For all his efforts to know the world, Kapuscinski seems not to have known many people, at least in the literary sense. I can think of only a handful of memorable characters in all his books. The fawning attendants of Haile Selassie, in awe of the emperor’s power. Carlotta, a daring, doomed soldier who escorts Kapuscinski to the front in Angola. Mahmud Azari, an Iranian translator who returns home from London in the last days of the Shah and ends up participating in the revolution, though not before being forced into superficial collaboration by some sinister men from the ruling party. As Colin Thubron pointed out recently in The New York Review of Books, Azari’s experience of authoritarianism could be taken to stand for Kapuscinski’s own. And it seems to me that, in fact, all of his characters–whether or not they really existed–could be seen the same way, as reflections of the author’s personality. His true journey may have been an inward one.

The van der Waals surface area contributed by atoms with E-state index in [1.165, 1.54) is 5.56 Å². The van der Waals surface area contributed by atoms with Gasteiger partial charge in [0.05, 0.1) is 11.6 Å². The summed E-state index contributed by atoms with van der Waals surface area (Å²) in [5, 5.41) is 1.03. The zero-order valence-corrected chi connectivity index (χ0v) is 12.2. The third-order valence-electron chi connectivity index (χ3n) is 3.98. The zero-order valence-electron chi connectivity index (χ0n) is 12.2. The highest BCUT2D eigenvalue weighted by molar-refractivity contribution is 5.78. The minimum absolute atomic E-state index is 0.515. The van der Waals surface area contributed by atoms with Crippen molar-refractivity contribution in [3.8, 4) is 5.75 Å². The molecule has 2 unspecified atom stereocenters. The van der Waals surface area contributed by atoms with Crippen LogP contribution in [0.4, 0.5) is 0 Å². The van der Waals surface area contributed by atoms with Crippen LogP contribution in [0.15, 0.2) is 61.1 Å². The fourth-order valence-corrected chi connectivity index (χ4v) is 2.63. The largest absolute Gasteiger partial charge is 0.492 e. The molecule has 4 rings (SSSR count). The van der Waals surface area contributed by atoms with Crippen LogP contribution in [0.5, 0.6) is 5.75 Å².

But what a fascinating trip it was.
more from The Nation here.